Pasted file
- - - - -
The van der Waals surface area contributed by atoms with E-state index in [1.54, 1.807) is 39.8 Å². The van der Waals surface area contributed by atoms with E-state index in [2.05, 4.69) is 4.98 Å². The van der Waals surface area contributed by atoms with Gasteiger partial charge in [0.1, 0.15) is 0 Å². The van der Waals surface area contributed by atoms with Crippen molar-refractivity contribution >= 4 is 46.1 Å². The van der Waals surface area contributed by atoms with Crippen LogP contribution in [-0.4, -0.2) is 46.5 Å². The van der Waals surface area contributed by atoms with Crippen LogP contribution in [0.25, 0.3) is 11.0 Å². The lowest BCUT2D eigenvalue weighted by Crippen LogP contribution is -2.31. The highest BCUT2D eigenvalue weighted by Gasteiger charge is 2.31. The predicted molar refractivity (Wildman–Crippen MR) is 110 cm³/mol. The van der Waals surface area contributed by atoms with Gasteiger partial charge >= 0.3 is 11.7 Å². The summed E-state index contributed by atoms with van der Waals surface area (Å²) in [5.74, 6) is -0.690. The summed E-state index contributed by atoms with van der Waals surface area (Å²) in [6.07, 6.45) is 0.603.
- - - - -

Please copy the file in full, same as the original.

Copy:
The van der Waals surface area contributed by atoms with E-state index in [1.54, 1.807) is 39.8 Å². The van der Waals surface area contributed by atoms with E-state index in [2.05, 4.69) is 4.98 Å². The van der Waals surface area contributed by atoms with Gasteiger partial charge in [0.1, 0.15) is 0 Å². The van der Waals surface area contributed by atoms with Crippen molar-refractivity contribution >= 4 is 46.1 Å². The van der Waals surface area contributed by atoms with Crippen LogP contribution in [-0.4, -0.2) is 46.5 Å². The van der Waals surface area contributed by atoms with Crippen LogP contribution in [0.25, 0.3) is 11.0 Å². The lowest BCUT2D eigenvalue weighted by Crippen LogP contribution is -2.31. The highest BCUT2D eigenvalue weighted by Gasteiger charge is 2.31. The predicted molar refractivity (Wildman–Crippen MR) is 110 cm³/mol. The van der Waals surface area contributed by atoms with Gasteiger partial charge >= 0.3 is 11.7 Å². The summed E-state index contributed by atoms with van der Waals surface area (Å²) in [5.74, 6) is -0.690. The summed E-state index contributed by atoms with van der Waals surface area (Å²) in [6.07, 6.45) is 0.603.